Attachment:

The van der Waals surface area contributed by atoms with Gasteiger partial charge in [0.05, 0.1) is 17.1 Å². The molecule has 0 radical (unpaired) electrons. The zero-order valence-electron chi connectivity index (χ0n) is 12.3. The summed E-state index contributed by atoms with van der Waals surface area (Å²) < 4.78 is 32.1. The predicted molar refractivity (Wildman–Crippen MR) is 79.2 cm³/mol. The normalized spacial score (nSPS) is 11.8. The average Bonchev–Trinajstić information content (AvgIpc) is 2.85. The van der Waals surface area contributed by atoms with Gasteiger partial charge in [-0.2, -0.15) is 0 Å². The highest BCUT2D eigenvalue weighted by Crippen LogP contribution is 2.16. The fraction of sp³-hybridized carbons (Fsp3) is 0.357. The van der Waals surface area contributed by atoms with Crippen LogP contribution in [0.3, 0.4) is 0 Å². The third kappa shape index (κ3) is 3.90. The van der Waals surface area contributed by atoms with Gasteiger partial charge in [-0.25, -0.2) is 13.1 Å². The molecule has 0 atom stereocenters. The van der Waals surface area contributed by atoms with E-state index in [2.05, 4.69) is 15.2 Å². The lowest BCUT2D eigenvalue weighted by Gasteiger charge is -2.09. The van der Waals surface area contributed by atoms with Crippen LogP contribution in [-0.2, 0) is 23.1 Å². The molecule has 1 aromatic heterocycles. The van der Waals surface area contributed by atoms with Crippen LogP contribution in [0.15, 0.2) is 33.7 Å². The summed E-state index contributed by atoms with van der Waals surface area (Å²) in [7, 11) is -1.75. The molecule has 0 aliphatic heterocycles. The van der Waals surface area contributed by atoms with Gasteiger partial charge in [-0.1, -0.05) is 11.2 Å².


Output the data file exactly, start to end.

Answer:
The van der Waals surface area contributed by atoms with Gasteiger partial charge in [0.05, 0.1) is 17.1 Å². The molecule has 0 radical (unpaired) electrons. The zero-order valence-electron chi connectivity index (χ0n) is 12.3. The summed E-state index contributed by atoms with van der Waals surface area (Å²) < 4.78 is 32.1. The predicted molar refractivity (Wildman–Crippen MR) is 79.2 cm³/mol. The normalized spacial score (nSPS) is 11.8. The average Bonchev–Trinajstić information content (AvgIpc) is 2.85. The van der Waals surface area contributed by atoms with Gasteiger partial charge in [-0.2, -0.15) is 0 Å². The highest BCUT2D eigenvalue weighted by Crippen LogP contribution is 2.16. The fraction of sp³-hybridized carbons (Fsp3) is 0.357. The van der Waals surface area contributed by atoms with Crippen LogP contribution in [0.3, 0.4) is 0 Å². The third kappa shape index (κ3) is 3.90. The van der Waals surface area contributed by atoms with Gasteiger partial charge in [-0.25, -0.2) is 13.1 Å². The molecule has 0 atom stereocenters. The van der Waals surface area contributed by atoms with E-state index in [2.05, 4.69) is 15.2 Å². The lowest BCUT2D eigenvalue weighted by Gasteiger charge is -2.09. The van der Waals surface area contributed by atoms with Crippen LogP contribution in [-0.2, 0) is 23.1 Å². The molecule has 1 aromatic heterocycles. The van der Waals surface area contributed by atoms with Crippen LogP contribution in [0.15, 0.2) is 33.7 Å². The summed E-state index contributed by atoms with van der Waals surface area (Å²) in [7, 11) is -1.75. The molecule has 0 aliphatic heterocycles. The van der Waals surface area contributed by atoms with Gasteiger partial charge in [-0.1, -0.05) is 11.2 Å².